Emma talked us through potential employment law changes in the UK, how they may affect HR policies in your business and what you can do to stay ahead of the game. Watch the full replay here.
A huge thank you to Emma and to everyone who attended – it was one of our record webinar participations levels to date, which goes to show how crucial this topic is to the HR community.
There wasn’t enough time for Emma to go through all of your important questions during the Q&A session, so we sat down together again to make sure they’re answered for you.
- How is protection during the redundancy process being extended and to whom?
- When can we expect changes to the flexible working regime?
- Are businesses looking at introducing four-day working weeks?
- What is neonatal leave and what are the possible implications for employers?
- How would employees prove they are entitled to take carer’s leave?
- Under the new rules relating to tips, how would this work in practice with PAYE rules?
- What do the new proposed legislative changes mean for employers and how can they prepare?
Here’s what Emma said:
How is protection during the redundancy process being extended and to whom?
Currently, there is an obligation on employers to offer employees who are on statutory maternity/adoption/shared parental leave who are at risk of redundancy, the opportunity to apply for suitable alternative roles above other employees in the “at risk” pool. Remember, this right is in addition to rules including redundancy procedural fairness/unfair dismissal/collective consultation, contractual rights and also protection under the Equality Act 2010. Currently, this protection ceases once the employee returns to work.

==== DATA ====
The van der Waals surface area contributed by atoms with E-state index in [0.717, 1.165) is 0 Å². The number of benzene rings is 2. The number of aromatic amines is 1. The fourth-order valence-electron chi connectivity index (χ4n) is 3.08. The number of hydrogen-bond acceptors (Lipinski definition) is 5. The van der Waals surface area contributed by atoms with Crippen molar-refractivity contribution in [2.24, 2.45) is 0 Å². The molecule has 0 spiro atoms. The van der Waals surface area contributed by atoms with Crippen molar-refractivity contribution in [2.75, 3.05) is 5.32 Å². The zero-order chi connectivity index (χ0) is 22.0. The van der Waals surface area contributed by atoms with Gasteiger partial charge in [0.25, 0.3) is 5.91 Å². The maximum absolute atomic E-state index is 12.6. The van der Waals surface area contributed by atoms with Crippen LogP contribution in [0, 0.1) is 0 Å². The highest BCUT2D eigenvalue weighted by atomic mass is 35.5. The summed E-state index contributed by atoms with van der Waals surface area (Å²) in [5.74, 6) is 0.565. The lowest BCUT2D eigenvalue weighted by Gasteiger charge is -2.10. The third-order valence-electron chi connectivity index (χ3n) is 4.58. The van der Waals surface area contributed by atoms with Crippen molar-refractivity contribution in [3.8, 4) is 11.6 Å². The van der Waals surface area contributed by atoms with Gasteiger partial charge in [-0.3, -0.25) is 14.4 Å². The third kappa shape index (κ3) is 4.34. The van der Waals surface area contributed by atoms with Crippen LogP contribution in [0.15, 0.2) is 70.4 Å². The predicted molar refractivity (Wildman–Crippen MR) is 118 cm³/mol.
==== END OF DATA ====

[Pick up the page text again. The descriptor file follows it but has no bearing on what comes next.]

I discussed the proposal to extend the current statutory protection to employees who are pregnant and also for a period of (we think) six months from the date an employee returns from statutory maternity/adoption/shared parental leave. The proposals are contained in the Protection from Redundancy (Pregnancy and Family Leave) Act 2023. Although this legislation has been passed, we have to wait for further enabling legislation where we hope we will have more information and detail. It is expected this change will not come in until 2024.
We had questions about miscarriage as well as whether both men and women would be able to benefit from the change. Yes, a woman who has recently suffered a miscarriage would benefit from the extended protection. Also, both parents would be able to benefit from the change in the law (e.g., a parent on adoption or shared parental leave).